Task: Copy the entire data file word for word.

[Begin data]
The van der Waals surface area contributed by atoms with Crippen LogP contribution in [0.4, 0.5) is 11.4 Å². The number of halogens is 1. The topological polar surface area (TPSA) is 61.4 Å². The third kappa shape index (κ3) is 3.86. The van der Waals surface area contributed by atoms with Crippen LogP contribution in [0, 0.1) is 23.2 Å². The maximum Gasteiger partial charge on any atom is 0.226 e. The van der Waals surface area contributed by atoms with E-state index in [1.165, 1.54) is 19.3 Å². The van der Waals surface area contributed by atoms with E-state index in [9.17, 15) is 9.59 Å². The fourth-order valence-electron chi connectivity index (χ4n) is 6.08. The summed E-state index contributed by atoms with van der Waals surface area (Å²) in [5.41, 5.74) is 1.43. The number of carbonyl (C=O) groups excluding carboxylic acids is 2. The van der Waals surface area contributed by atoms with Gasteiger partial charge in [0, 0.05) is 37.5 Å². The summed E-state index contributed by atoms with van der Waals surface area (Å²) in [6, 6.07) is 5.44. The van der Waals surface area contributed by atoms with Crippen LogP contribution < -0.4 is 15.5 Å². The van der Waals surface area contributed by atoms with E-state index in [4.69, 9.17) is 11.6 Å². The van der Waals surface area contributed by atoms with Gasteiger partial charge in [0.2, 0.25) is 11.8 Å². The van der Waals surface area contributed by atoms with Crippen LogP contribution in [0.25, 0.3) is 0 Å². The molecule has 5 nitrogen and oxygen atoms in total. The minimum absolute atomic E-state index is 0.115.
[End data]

The van der Waals surface area contributed by atoms with Crippen LogP contribution in [0.4, 0.5) is 11.4 Å². The number of halogens is 1. The topological polar surface area (TPSA) is 61.4 Å². The third kappa shape index (κ3) is 3.86. The van der Waals surface area contributed by atoms with Crippen LogP contribution in [0, 0.1) is 23.2 Å². The maximum Gasteiger partial charge on any atom is 0.226 e. The van der Waals surface area contributed by atoms with E-state index in [1.165, 1.54) is 19.3 Å². The van der Waals surface area contributed by atoms with E-state index in [9.17, 15) is 9.59 Å². The fourth-order valence-electron chi connectivity index (χ4n) is 6.08. The summed E-state index contributed by atoms with van der Waals surface area (Å²) in [5.41, 5.74) is 1.43. The number of carbonyl (C=O) groups excluding carboxylic acids is 2. The van der Waals surface area contributed by atoms with Gasteiger partial charge in [0, 0.05) is 37.5 Å². The summed E-state index contributed by atoms with van der Waals surface area (Å²) in [6, 6.07) is 5.44. The van der Waals surface area contributed by atoms with Crippen LogP contribution < -0.4 is 15.5 Å². The van der Waals surface area contributed by atoms with E-state index in [4.69, 9.17) is 11.6 Å². The van der Waals surface area contributed by atoms with Gasteiger partial charge in [0.2, 0.25) is 11.8 Å². The van der Waals surface area contributed by atoms with Crippen LogP contribution in [0.25, 0.3) is 0 Å². The molecule has 5 nitrogen and oxygen atoms in total. The minimum absolute atomic E-state index is 0.115.